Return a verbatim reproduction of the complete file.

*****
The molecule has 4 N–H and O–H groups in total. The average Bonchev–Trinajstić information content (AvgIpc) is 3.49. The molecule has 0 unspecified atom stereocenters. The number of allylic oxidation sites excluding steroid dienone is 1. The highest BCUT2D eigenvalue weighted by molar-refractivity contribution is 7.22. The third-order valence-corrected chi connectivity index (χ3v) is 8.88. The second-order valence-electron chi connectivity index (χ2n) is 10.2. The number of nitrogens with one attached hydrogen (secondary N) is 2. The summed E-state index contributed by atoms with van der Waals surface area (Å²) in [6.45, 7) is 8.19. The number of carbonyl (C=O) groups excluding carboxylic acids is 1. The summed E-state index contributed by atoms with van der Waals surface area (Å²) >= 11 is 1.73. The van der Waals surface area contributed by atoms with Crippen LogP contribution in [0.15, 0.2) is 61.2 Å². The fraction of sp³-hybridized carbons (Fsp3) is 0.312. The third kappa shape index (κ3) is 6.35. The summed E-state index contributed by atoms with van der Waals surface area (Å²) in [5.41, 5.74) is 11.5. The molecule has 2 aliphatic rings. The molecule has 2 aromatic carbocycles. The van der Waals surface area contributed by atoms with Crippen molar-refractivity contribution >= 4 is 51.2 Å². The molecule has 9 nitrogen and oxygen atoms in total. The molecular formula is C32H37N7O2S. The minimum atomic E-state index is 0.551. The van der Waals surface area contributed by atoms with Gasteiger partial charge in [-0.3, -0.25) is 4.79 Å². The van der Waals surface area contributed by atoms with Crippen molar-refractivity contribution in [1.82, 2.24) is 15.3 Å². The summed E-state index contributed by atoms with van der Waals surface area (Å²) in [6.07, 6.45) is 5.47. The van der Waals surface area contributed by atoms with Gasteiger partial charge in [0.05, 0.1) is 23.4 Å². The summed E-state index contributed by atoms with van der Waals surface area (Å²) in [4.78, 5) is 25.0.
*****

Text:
The molecule has 4 N–H and O–H groups in total. The average Bonchev–Trinajstić information content (AvgIpc) is 3.49. The molecule has 0 unspecified atom stereocenters. The number of allylic oxidation sites excluding steroid dienone is 1. The highest BCUT2D eigenvalue weighted by molar-refractivity contribution is 7.22. The third-order valence-corrected chi connectivity index (χ3v) is 8.88. The second-order valence-electron chi connectivity index (χ2n) is 10.2. The number of nitrogens with one attached hydrogen (secondary N) is 2. The summed E-state index contributed by atoms with van der Waals surface area (Å²) in [6.45, 7) is 8.19. The number of carbonyl (C=O) groups excluding carboxylic acids is 1. The summed E-state index contributed by atoms with van der Waals surface area (Å²) >= 11 is 1.73. The van der Waals surface area contributed by atoms with Crippen LogP contribution in [0.15, 0.2) is 61.2 Å². The fraction of sp³-hybridized carbons (Fsp3) is 0.312. The third kappa shape index (κ3) is 6.35. The summed E-state index contributed by atoms with van der Waals surface area (Å²) in [5.41, 5.74) is 11.5. The molecule has 2 aliphatic rings. The molecule has 2 aromatic carbocycles. The van der Waals surface area contributed by atoms with Crippen molar-refractivity contribution >= 4 is 51.2 Å². The molecule has 9 nitrogen and oxygen atoms in total. The molecular formula is C32H37N7O2S. The minimum atomic E-state index is 0.551. The van der Waals surface area contributed by atoms with Gasteiger partial charge in [-0.3, -0.25) is 4.79 Å². The van der Waals surface area contributed by atoms with Crippen molar-refractivity contribution in [1.82, 2.24) is 15.3 Å². The summed E-state index contributed by atoms with van der Waals surface area (Å²) in [6.07, 6.45) is 5.47. The van der Waals surface area contributed by atoms with Gasteiger partial charge in [0.05, 0.1) is 23.4 Å². The summed E-state index contributed by atoms with van der Waals surface area (Å²) in [4.78, 5) is 25.0.